Chesler may be an unreliable narrator, but for those of us who’ve lived through the era, her gossipy tales have an undeniable appeal.
After the Nazis invaded, in May 1940, and government restrictions on Jews tightened, her parents relinquished her care to a non-Jewish family.
“Fear has been resolved. Into acceptance, even attraction. The German has become a magician, who possesses the secret of order.”
Passengers on board the St. Louis fleeing Nazi Germany discover both cultural displacement and loss in Armando Correa’s “The German Girl.”
In the 1950s, the culture — in Hollywood and elsewhere — turned increasingly hostile toward women.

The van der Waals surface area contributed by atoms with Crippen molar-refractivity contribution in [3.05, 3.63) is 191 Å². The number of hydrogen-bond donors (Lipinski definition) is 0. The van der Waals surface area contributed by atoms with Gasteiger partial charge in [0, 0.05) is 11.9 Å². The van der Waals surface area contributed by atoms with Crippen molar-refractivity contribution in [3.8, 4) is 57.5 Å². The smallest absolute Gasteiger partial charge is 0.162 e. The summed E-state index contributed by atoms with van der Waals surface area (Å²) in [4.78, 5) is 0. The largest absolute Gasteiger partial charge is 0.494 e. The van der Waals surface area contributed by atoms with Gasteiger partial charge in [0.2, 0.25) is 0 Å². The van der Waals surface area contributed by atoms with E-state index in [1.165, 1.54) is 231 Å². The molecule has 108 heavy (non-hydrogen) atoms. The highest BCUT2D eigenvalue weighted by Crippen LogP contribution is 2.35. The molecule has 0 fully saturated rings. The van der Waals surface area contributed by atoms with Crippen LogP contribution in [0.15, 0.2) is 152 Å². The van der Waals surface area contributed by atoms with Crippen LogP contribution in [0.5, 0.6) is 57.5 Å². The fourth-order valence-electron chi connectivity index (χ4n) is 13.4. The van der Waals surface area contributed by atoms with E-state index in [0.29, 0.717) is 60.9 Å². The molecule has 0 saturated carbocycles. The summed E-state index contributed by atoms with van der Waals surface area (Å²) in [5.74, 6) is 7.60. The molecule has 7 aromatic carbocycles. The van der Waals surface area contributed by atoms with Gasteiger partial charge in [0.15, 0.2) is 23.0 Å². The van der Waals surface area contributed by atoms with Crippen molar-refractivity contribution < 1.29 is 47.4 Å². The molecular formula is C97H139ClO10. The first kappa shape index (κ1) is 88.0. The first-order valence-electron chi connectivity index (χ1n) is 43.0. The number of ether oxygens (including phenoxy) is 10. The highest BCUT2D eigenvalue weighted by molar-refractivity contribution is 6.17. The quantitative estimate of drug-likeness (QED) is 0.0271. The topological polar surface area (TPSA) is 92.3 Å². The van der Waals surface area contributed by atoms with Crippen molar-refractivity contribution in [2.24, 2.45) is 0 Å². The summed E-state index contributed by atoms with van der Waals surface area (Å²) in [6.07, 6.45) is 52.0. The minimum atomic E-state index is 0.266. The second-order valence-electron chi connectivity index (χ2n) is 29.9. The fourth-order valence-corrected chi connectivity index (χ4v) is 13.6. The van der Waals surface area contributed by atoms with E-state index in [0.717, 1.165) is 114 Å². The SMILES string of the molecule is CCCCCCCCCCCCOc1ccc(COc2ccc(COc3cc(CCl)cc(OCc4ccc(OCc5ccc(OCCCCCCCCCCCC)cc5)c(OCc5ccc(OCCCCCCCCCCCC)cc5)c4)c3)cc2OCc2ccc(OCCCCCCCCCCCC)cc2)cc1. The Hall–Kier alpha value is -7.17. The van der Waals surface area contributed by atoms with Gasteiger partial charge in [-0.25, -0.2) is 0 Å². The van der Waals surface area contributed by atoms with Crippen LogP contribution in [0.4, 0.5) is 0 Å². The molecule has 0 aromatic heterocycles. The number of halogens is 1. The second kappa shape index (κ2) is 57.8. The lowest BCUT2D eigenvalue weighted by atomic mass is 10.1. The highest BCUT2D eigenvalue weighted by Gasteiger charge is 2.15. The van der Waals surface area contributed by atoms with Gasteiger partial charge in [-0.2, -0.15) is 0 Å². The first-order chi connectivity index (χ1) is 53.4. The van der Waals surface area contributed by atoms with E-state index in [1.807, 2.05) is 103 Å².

Both Rodgers and Hammerstein had wives named Dorothy, and both women were interior decorators.
“If you read Trump with an open mind, he is like Albert Camus.”
When Poles and Ukrainians battled, Jews tended to be scapegoated by both sides.
Petrowskaja lost a maternal great-grandmother and great-aunt to the infamous shootings at Babi Yar,
“Horn manages to enmesh us in Rachel’s psychic torments — of being buffeted by history without the hope of an ending.”